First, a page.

UNDP-EU support to farmers helps Cuba depend less on imports
In Cuba, food security is an enormous challenge. Low agricultural productivity makes the country highly dependent on imported food. In 2009, the country imported about 80 percent of its domestic food requirements. This dependency makes Cuba very vulnerable to increases in international food prices. Cuban agriculture also suffers from the consequences of national disasters, such as hurricanes, which lead to loss of crops.
With the help of the UNDP-EU supported PALMA:
- More than 13.200 new farmers (14% women) and 366 cooperatives (6% of total) in different parts of Cuba have received agricultural equipment and inputs.
- The beneficiaries have also been trained sustainable agriculture and business and cooperative management, which has empowered the farmers and helped them to increase their production.
- The cooperatives have been able to increase their production levels of basic food products – such as milk, grains (rice and beans), fruits and tubers – with from 25% to up to 80%.
- In 2011 alone, this increased food production substituted food imports for more than USD 15 million.
This unsustainable situation has prompted the Cuban government to define a strategy for self-sufficiency on food, and to make it a national priority. At the core of Cuba’s new approach is the transfer of decision-making to the municipal level, and shifting key roles in food production to cooperatives and individual producers. As part of this strategy the government also started to distribute unused land to farmers for food production.
"PALMA" helps modernize agriculture
Yudiel Mojena Guerra, a young farmer from Eastern Cuba, is one of the new farmers who got access to land for farming:
"When I first came here, this land was invaded with marabu. I slowly and manually removed it and bought a few animals to start a small milk production. Since I got this land my main goal has been production, especially on my cattle farm, using what I had to improve my production, little by little," he says.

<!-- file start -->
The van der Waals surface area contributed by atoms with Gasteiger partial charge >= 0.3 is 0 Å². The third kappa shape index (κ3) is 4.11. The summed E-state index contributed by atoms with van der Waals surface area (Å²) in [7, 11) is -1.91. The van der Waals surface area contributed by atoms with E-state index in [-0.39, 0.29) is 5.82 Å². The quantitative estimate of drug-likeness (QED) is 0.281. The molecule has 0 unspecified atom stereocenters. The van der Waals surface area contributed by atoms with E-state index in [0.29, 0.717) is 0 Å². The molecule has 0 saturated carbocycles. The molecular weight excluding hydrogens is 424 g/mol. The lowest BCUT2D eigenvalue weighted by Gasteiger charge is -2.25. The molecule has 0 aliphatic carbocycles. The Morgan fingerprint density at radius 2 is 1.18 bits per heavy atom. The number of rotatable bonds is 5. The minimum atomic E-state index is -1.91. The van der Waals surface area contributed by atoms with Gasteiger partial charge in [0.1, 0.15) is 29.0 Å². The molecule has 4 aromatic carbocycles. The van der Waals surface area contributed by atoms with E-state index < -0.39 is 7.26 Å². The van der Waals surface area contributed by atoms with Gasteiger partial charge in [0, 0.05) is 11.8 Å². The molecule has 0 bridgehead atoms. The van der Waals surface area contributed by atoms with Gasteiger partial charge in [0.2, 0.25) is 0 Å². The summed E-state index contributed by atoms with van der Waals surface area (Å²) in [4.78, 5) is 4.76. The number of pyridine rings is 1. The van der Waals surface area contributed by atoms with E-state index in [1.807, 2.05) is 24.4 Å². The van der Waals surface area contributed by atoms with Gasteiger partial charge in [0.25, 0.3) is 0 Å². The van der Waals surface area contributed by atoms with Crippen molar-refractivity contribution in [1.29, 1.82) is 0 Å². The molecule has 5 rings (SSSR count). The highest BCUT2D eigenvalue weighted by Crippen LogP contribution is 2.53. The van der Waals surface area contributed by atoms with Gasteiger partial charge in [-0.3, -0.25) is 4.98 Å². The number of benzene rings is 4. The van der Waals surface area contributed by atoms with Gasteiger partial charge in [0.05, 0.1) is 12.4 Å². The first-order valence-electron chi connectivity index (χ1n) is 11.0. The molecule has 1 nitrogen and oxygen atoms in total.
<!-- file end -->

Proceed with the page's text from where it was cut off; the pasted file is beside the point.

To support farmers like Yudiel Mojena Guerra, and to contribute to Cuba’s ambition to be able to rely on domestic production of food, UNDP and EU work in close partnership with the Cuban Ministry of Agriculture.
Through the UNDP-EU programme PALMA (Programa de Apoyo Local a la Modernización del sector Agropecuario en Cuba) the partnership has, since its start in 2009, supported the modernization of local agriculture in 37 pilot municipalities in Cuba. PALMA has provided seeds, fertilizers, farming tools and machines to farmers and cooperatives, and trained them on modern and sustainable farming, including training on issues such as running a cooperative; and finance and accounting.
Yudiel Mojena Guerra is only one of the 13,200 farmers that have so far been supported by the PALMA programme. With this support, he has been able to increase his production.
“Now I have 100 cows, and I have introduced goats and some horses”, he says.
For Yudiel, training and capacity building provided with the support of UNDP and EU has meant that not only has he been able to increase the production of his farm, he has in his turn been able to help others.
“This is now a school-farm where I share my knowledge with other people starting in this business. The knowledge about financial management and about running a cooperative that I have acquired means I can run my farm more efficiently, taking the best decisions. I have also become more active and alert in my cooperative, which has a lot of benefits for both me and my associates”, says Yudiel Mojena Guerra.
Agricultural cooperatives across the pilot municipalities are witnessing how the support of PALMA is empowering the farmers and increasing food production. Isidro Jesus Ligona from the western province of Pinar del Río and president of the cooperative CCC Abel Santamaria with 219 members - large producers of rice, beef and milk - can see a positive impact since the start of the project:
“This project has been extremely important for a cooperative of our size. The project has not only granted us material support, but also social support and training. The project has had a positive impact in terms of development and results as compared to the initial situation in which we were in 2008”, says Isidro Jesus Ligona.
Sara Jacas Espinosa, who is the president of the CCS Guillermo Gonzalez Polanco cooperative, stresses the importance of the training and capacity building part of the programme:
“Skills development constitutes a fundamental aspect. We have received training on several issues, including gender, environment and functioning of cooperatives. This has led to a big jump in terms of cattle production and farming”, she says.
PALMA relies on the bottom-up methodology established by UNDP’s "Programme for Local Human Development", which has operated in Cuba for more than ten years. This has made a big difference for the success of the programme.
“For the first time we have a project that is bottom-up, taking into account the criteria of the producer – who really is the one who knows what you need in the rural areas, if you want to increase the output of crop- and cattle farming. That is what this country badly needs for it to be able to substitute for food imports”, says Osmany Castro Luna, a farmer in the province of Sancti Spiritus.